Question Does unchecking this box zero the drive?

Darkbreeze

Retired Mod
No. It does a quick format of the PARTITION, which is ON the drive. There may be OTHER partitions on the drive as well. Partitions can be assigned drive letters so that EACH partition LOOKS like it is it's own drive, but in reality a partition, like the C: partition that your OS gets installed on, is only an allocation of space on a drive that has it's own drive letter and can be managed independently from other partitions on the drive.

But yes, it will clear, sort of, THAT partition, by marking the partition as empty. If you want to actually, sort of, eliminate any existing data on that drive, you need to uncheck the quick format option and allow it to do a full format where it writes zeros over the top of the existing data.

Technically, what you probably WANT to do, is to use disk management or a third party partition manager to DELETE all the existing partitions on the drive, and then when there is nothing but unallocated space remaining, create a single new partition on the drive, and format it with the NTFS file system. That will start you from a blank slate. But for most purposes a quick format is fine if all you want is to mark everything as deleted and start writing new data over the disk space.
 
May 18, 2020
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No. It does a quick format of the PARTITION, which is ON the drive. There may be OTHER partitions on the drive as well. Partitions can be assigned drive letters so that EACH partition LOOKS like it is it's own drive, but in reality a partition, like the C: partition that your OS gets installed on, is only an allocation of space on a drive that has it's own drive letter and can be managed independently from other partitions on the drive.

But yes, it will clear, sort of, THAT partition, by marking the partition as empty. If you want to actually, sort of, eliminate any existing data on that drive, you need to uncheck the quick format option and allow it to do a full format where it writes zeros over the top of the existing data.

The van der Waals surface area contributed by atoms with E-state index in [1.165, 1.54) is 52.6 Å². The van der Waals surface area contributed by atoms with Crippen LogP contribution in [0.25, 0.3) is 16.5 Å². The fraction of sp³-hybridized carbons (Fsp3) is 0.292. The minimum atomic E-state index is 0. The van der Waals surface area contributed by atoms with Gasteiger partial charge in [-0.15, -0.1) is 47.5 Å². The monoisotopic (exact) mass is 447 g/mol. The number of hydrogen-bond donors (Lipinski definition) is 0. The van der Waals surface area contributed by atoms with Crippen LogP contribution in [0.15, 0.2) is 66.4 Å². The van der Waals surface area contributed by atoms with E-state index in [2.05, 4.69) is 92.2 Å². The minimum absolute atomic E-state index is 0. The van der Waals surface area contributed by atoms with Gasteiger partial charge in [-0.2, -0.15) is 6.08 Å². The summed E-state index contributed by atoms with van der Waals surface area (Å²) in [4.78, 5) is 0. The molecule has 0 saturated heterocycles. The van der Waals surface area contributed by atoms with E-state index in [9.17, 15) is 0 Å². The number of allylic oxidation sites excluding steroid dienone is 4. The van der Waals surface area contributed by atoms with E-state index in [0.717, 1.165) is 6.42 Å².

Technically, what you probably WANT to do, is to use disk management or a third party partition manager to DELETE all the existing partitions on the drive, and then when there is nothing but unallocated space remaining, create a single new partition on the drive, and format it with the NTFS file system. That will start you from a blank slate. But for most purposes a quick format is fine if all you want is to mark everything as deleted and start writing new data over the disk space.
That is the only partition on the drive. The whole drive is one partition. If I uncheck that box, and press start, will it zero the drive?
 

Darkbreeze

Retired Mod
What do you mean by "zero a drive", because that is not something I've ever heard of before. If you mean "format" or "erase" or "delete", or something similar, then yes, it will, but a quick format merely MARKS the information as no longer there, in reality it IS still there and can be recovered by means of various recovery utilities. If you are trying to simply start fresh with the partition then yes, it will work for that. If you are trying to make sure that any sensitive data is at least superficially unrecoverable without more advanced recovery methods, then you will want to uncheck it and do a full format, which in the end will have the same result, except the data on there now won't be easily recoverable like it will with a quick format.
 
May 18, 2020
52
0
30
0
What do you mean by "zero a drive", because that is not something I've ever heard of before. If you mean "format" or "erase" or "delete", or something similar, then yes, it will, but a quick format merely MARKS the information as no longer there, in reality it IS still there and can be recovered by means of various recovery utilities. If you are trying to simply start fresh with the partition then yes, it will work for that. If you are trying to make sure that any sensitive data is at least superficially unrecoverable without more advanced recovery methods, then you will want to uncheck it and do a full format, which in the end will have the same result, except the data on there now won't be easily recoverable like it will with a quick format.
I want the final result to be that it is physically impossible to recover the data.
 

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